Polar bears are in serious trouble. As global temperatures rise, the arctic ice melts and polar bears are finding it harder and harder to survive. These bears depend on polar ice for their hunting platforms. They wait by a breathing hole of a seal, and when it pops to the surface to take a breath, the polar bear snatches its dinner. Scientists who study polar bears have watched the bears lose weight and even starve to death. These beautiful, powerful creatures are becoming weak because of how we are treating our environment.

What can be done to help? Do everything in your power to save the arctic wild spaces. Sign petitions and write letters to keep polluters out of the arctic. Walk, bicycle and take public transportation to travel. Limit the number of flights that you take. Make your homes and workplace as energy efficient as possible. Polar bears are depending upon us.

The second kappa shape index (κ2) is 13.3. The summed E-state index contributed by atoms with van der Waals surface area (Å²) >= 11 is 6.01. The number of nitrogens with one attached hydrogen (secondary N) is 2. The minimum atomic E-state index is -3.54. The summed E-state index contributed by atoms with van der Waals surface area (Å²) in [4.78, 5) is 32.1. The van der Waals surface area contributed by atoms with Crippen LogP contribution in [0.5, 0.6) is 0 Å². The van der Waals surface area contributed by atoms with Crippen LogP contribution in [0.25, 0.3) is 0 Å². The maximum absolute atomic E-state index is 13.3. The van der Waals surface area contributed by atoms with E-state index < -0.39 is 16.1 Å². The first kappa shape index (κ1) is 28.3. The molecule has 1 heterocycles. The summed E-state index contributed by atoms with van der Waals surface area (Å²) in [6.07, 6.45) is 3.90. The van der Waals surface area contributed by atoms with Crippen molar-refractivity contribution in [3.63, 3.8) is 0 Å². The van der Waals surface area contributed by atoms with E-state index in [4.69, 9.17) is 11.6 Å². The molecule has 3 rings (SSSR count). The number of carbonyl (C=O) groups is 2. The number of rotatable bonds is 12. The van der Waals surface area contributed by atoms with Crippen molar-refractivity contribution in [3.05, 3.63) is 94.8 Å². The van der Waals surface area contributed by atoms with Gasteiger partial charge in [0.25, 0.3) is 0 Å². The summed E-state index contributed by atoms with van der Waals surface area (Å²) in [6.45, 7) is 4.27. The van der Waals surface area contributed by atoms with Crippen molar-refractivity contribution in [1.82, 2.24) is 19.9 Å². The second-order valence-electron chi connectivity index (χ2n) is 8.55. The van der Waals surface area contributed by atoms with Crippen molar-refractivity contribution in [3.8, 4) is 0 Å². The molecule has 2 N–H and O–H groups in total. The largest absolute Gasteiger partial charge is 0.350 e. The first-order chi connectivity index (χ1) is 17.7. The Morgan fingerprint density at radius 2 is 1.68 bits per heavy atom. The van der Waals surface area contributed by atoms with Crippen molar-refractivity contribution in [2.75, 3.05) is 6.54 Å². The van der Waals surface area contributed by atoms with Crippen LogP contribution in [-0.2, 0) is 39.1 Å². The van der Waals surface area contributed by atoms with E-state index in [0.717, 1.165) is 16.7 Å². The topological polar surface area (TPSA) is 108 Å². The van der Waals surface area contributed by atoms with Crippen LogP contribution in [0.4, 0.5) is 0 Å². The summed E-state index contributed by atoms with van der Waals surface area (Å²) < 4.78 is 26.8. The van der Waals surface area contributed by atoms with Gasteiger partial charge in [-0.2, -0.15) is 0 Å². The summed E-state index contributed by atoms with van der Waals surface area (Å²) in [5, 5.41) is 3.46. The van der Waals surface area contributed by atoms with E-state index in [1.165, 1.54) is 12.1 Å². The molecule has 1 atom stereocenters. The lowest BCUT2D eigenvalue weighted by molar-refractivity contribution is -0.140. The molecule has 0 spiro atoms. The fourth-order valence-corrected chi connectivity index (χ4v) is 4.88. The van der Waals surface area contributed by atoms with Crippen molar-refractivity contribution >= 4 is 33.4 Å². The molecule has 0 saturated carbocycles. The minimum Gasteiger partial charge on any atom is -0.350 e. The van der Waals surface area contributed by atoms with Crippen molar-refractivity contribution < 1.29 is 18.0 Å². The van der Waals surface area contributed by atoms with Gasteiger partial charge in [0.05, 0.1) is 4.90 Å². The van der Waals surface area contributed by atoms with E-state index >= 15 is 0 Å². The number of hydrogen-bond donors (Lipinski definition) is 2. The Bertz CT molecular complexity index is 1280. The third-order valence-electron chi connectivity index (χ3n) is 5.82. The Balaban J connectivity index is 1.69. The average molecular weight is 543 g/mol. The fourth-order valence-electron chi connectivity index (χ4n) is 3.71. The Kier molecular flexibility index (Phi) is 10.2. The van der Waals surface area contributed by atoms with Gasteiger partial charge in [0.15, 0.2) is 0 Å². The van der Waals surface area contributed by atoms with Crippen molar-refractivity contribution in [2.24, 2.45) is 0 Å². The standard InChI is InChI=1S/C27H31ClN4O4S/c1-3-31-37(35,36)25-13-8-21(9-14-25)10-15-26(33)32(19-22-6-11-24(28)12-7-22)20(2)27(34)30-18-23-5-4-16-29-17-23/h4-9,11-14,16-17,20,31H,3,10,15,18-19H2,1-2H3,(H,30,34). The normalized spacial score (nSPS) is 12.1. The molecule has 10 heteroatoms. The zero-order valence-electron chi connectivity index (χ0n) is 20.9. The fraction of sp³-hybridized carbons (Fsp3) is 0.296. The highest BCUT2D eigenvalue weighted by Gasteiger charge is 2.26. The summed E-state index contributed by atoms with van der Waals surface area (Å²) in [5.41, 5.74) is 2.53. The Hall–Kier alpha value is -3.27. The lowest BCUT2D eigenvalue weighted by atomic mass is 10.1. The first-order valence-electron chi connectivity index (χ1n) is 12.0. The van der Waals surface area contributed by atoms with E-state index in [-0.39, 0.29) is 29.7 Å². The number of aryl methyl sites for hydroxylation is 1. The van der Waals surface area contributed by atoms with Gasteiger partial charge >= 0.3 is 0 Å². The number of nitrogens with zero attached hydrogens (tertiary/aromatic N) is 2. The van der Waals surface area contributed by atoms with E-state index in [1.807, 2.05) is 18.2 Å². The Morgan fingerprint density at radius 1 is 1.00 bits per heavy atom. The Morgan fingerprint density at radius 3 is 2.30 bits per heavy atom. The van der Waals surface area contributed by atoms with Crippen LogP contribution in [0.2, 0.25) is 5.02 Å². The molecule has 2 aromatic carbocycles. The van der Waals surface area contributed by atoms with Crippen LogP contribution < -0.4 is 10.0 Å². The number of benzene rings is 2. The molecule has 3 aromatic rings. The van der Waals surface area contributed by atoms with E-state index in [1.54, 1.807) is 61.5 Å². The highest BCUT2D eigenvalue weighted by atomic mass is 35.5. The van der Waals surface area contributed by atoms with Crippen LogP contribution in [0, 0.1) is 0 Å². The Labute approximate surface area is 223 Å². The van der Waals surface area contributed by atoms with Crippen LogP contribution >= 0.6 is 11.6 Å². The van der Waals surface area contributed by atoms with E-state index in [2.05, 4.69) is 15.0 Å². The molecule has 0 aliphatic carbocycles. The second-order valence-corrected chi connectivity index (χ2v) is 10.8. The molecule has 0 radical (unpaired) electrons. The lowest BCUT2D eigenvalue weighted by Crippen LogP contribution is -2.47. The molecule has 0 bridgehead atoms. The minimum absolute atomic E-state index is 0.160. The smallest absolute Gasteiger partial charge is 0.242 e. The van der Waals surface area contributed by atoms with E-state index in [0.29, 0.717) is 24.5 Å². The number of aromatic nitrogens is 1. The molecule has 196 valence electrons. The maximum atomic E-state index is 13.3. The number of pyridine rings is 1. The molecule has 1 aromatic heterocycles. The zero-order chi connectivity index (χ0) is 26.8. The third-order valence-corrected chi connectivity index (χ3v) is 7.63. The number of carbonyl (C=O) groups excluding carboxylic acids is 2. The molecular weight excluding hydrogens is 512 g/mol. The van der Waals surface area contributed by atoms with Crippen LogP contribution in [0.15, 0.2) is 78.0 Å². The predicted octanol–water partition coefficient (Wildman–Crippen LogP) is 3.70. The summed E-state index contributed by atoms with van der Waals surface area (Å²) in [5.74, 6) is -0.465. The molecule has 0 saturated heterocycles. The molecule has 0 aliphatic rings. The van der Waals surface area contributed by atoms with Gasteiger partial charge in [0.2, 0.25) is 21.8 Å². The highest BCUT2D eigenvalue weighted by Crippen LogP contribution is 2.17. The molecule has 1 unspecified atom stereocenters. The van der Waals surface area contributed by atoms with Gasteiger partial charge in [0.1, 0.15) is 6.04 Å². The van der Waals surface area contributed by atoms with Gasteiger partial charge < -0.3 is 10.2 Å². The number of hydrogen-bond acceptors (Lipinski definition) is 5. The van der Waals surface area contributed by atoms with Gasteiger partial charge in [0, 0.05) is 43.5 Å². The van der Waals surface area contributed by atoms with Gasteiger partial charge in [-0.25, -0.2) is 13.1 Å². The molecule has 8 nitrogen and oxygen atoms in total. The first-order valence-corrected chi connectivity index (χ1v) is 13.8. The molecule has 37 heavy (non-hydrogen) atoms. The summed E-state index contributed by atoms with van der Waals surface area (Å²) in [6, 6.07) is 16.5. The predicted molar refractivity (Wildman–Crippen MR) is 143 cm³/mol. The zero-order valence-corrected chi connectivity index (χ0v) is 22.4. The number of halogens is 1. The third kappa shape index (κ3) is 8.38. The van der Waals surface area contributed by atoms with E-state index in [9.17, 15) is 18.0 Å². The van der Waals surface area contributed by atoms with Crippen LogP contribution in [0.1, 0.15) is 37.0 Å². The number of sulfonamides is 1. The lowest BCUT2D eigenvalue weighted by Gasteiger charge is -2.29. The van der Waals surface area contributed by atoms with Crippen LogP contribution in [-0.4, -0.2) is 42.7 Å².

Presenting the Pademelon

I Am a Pademelon
– from Wikipedia

What am I? Have you ever seen me before? My name is “Pademelon” but I am no relation to the watermelon, the musk melon, the winter melon, or even the cantaloupe or honeydew. And no, I am not a kangaroo. I am who I am; a Pademelon. Let me explain….


Australian What Am I

I breathe and move and so you know

– from

My Kingdom’s animalia

I do have fur, and nurse my young

I’m classified mammalia

Be sure to check my infraclass

I am marsupialia

It’s true I have a cozy pouch

And live in warm Australia


But, no, I’m not a kangaroo

– from

Who shrank inside the dryer

And no, I’m not a wallaby

Who wished she could grow higher

I hop about and graze on grass

And don’t do any yell’in

My fur is gray and reddish brown

I am a pademelon


The critters in DownUnder 

Are so varied and unique

We bounce and pounce, we splash and dash

We twitter, whirr and squeak

Koalas and the kangaroos

May be the most well-known

But Pademelons matter too

And we are not alone


Australia is full of life

Pademelon Joey
– Creative Commons

Strange beasts you’ve never seen

The quokka, quoll and numbat

And a tree ant that is green

A kangaroo found in the trees

The earth-bound walleroo

Yet we agree that none of us

Are quite as strange as you

– by Ruth Gilmore Ingulsrud